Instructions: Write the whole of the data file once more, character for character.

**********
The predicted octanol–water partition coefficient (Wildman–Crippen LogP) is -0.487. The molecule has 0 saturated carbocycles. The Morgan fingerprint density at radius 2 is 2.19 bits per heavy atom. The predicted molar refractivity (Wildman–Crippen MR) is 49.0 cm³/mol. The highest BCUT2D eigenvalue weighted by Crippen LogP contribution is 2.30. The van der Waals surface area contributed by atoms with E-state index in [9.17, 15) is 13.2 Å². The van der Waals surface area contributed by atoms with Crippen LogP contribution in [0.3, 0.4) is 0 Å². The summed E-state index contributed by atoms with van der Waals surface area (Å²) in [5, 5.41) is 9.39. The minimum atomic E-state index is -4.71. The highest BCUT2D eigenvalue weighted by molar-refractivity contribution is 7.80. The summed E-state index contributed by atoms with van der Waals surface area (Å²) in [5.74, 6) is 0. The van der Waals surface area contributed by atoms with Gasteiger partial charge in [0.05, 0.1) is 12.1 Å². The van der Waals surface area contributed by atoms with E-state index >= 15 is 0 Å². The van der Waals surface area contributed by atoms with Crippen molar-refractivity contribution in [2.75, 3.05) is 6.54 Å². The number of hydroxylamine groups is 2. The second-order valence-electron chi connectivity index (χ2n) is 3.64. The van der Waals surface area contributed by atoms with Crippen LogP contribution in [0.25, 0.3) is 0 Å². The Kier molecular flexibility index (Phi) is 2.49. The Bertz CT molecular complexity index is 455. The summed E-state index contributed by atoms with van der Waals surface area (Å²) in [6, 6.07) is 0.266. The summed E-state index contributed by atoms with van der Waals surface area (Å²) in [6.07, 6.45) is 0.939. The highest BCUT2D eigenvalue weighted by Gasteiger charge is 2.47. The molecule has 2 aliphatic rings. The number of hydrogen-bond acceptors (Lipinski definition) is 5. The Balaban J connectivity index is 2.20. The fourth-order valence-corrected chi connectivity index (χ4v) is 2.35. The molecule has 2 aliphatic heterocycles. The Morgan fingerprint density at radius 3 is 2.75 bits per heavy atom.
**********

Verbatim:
The predicted octanol–water partition coefficient (Wildman–Crippen LogP) is -0.487. The molecule has 0 saturated carbocycles. The Morgan fingerprint density at radius 2 is 2.19 bits per heavy atom. The predicted molar refractivity (Wildman–Crippen MR) is 49.0 cm³/mol. The highest BCUT2D eigenvalue weighted by Crippen LogP contribution is 2.30. The van der Waals surface area contributed by atoms with E-state index in [9.17, 15) is 13.2 Å². The van der Waals surface area contributed by atoms with Crippen LogP contribution in [0.3, 0.4) is 0 Å². The summed E-state index contributed by atoms with van der Waals surface area (Å²) in [5, 5.41) is 9.39. The minimum atomic E-state index is -4.71. The highest BCUT2D eigenvalue weighted by molar-refractivity contribution is 7.80. The summed E-state index contributed by atoms with van der Waals surface area (Å²) in [5.74, 6) is 0. The van der Waals surface area contributed by atoms with Gasteiger partial charge in [0.05, 0.1) is 12.1 Å². The van der Waals surface area contributed by atoms with E-state index >= 15 is 0 Å². The van der Waals surface area contributed by atoms with Crippen molar-refractivity contribution in [2.75, 3.05) is 6.54 Å². The number of hydroxylamine groups is 2. The second-order valence-electron chi connectivity index (χ2n) is 3.64. The van der Waals surface area contributed by atoms with Crippen LogP contribution in [0.25, 0.3) is 0 Å². The Kier molecular flexibility index (Phi) is 2.49. The Bertz CT molecular complexity index is 455. The summed E-state index contributed by atoms with van der Waals surface area (Å²) in [6, 6.07) is 0.266. The summed E-state index contributed by atoms with van der Waals surface area (Å²) in [6.07, 6.45) is 0.939. The highest BCUT2D eigenvalue weighted by Gasteiger charge is 2.47. The molecule has 2 aliphatic rings. The number of hydrogen-bond acceptors (Lipinski definition) is 5. The Balaban J connectivity index is 2.20. The fourth-order valence-corrected chi connectivity index (χ4v) is 2.35. The molecule has 2 aliphatic heterocycles. The Morgan fingerprint density at radius 3 is 2.75 bits per heavy atom.